Anam Amin, G. Zuecco, C. Marchina
Sep 29, 2021
Hydrological Sciences Journal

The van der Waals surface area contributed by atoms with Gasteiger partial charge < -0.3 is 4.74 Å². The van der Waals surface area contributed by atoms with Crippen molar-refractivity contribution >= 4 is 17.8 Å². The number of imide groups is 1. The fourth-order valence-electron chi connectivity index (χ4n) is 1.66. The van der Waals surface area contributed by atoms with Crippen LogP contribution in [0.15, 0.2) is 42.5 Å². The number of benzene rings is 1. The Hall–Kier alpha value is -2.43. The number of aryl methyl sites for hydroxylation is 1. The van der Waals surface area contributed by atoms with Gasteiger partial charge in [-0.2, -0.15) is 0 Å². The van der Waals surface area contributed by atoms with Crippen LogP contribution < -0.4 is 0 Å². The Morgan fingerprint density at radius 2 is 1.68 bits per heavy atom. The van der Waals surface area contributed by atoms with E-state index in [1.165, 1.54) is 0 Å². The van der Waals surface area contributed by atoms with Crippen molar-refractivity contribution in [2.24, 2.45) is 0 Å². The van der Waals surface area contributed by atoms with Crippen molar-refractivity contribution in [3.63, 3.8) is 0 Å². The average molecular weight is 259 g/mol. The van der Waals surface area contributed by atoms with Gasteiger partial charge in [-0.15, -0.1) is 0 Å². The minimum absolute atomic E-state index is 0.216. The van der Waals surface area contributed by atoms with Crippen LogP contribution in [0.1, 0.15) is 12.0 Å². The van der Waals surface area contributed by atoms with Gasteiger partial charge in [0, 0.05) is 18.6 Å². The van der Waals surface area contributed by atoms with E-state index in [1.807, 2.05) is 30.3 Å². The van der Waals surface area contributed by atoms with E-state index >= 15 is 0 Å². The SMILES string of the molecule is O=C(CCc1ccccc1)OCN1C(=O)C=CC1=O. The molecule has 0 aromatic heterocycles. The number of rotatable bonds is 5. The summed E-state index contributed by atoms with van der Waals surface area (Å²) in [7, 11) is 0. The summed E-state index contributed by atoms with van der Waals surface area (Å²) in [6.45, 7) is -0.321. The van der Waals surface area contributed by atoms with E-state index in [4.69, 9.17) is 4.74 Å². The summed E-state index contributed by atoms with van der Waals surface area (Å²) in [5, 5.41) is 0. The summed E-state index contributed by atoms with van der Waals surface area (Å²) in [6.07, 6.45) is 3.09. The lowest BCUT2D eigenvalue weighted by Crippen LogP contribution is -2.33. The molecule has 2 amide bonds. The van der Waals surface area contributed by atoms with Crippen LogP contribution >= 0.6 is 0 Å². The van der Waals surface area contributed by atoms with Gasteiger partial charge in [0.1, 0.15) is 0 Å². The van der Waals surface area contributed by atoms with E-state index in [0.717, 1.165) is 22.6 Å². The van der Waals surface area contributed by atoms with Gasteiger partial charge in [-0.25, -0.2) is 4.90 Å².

ABSTRACT Plant transpiration is the dominant water flux in the global terrestrial water balance and a key process in the hydrological sciences. Stable isotopes have contributed greatly to this understanding but one difficult assumption for plant water source quantification using hydrogen and oxygen isotopes is that no isotopic fractionation occurs during water uptake and transport within the plant. Here we present a simple glasshouse experiment with two potted olive trees to test isotopic fractionation. We irrigated the trees with labelled water and cryogenically extracted water from twigs, cores and roots. We found no significant differences in the isotopic composition of water extracted from wood cores and twigs in distinct parts of the trees as they reflected the signature of labelled water. However, significant differences were obtained between plant water and deep soil water. Our results suggest no isotopic fractionation in olive trees, under the specific experimental conditions, validating the traditional isotope-tracing approach.